Calendar year 2013 is on track to end with the fewest foreclosures in a year since 2007. At the monthly average pace of foreclosures through July, the number of completed foreclosures is expected to reach nearly 490,000 by the end of 2013. That’s nearly 27 percent less than the number of foreclosures in 2012, and it would be the fewest foreclosures since 2007, when more than 400,000 homes were foreclosed on by banks.
Since foreclosures peaked in 2010 at 1.05 million, they have steadily declined. Experts attribute job growth, low mortgage interest rates, and a recovering housing market for the trend in declining foreclosures.
Even better news – the number of homes headed toward foreclosure is also declining. In July, lenders initiated the foreclosure process on just over 60,000 homes. That’s a 38 percent decrease from the same time last year, according to RealtyTrac.
In many states, foreclosure activity levels are at or below where they were before the housing crash. Simply put, it’s further evidence that the housing market has stabilized and the foreclosure problem in most markets is finally nearing an end.
What It Means For Homeowners
Clearly, the drop in foreclosure activity is good news as more people are getting to keep their homes, but what are some of the other benefits of this development? How does a decline in the number of foreclosures help the average person?
If you’re a homeowner, you should be elated by this news. For years, the high number of foreclosures has had a negative influence on home values. Numerous studies have shown that foreclosures cause local property values to decline. In fact, each foreclosure leads to a drop of around 1 percent in the worth of other homes in the area. The Center for Responsible Lending estimated that foreclosures cut home values by about $1.9 trillion from 2009-2012.
Why do foreclosures cause home values to decline? There are many reasons, including the fact that a foreclosed home will sell at a low price, thereby dragging down the value of other nearby homes; abandoned homes make neighborhoods less appealing; and abandoned foreclosures often attract vandalism and other crime activity.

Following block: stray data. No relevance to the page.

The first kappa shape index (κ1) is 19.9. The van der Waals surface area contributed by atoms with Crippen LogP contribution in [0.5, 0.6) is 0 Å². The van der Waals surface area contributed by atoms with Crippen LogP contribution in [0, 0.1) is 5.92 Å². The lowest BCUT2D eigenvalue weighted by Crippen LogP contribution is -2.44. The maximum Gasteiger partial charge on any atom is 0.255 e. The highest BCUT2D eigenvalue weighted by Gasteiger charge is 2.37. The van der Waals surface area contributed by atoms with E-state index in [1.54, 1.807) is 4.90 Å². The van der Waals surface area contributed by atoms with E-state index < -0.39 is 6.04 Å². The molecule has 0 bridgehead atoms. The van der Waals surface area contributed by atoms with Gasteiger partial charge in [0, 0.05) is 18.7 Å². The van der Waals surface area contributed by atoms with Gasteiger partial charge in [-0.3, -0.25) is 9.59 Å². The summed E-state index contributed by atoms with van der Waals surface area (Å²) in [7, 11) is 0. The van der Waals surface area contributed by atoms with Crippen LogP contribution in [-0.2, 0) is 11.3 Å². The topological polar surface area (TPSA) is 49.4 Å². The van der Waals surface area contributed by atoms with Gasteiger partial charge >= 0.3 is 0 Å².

Simply stated, if you own a home, rejoice. Foreclosures will have a diminished impact on the value of your home as this trend continues.
What It Means For Buyers
What does the decline in foreclosure activity mean for house hunters? The news might not be quite as bright if you’re looking to buy a home.
First, fewer foreclosures means fewer available homes on the market. With a limited selection, finding your dream home can prove more challenging.
Fewer available homes also means greater competition between buyers. Long gone are the days when you could sit back and wait for sellers to drop their prices to meet your budget. Now, we’re headed toward a seller’s market where homes are getting snatched up at a much quicker rate.
Of course, all of this means one thing – homes are being listed at higher prices than in recent years. With fewer foreclosures dragging down prices, a limited inventory of houses for sale, and a greater buyer demand than we’ve seen in years, it all adds up to higher listing prices.
Are you looking for a home in the Outer Banks? Coastal Outer Banks Realty can help you find the right home whether an investment, primary residence or second home. Visit www.coastalouterbanks.com today for more information!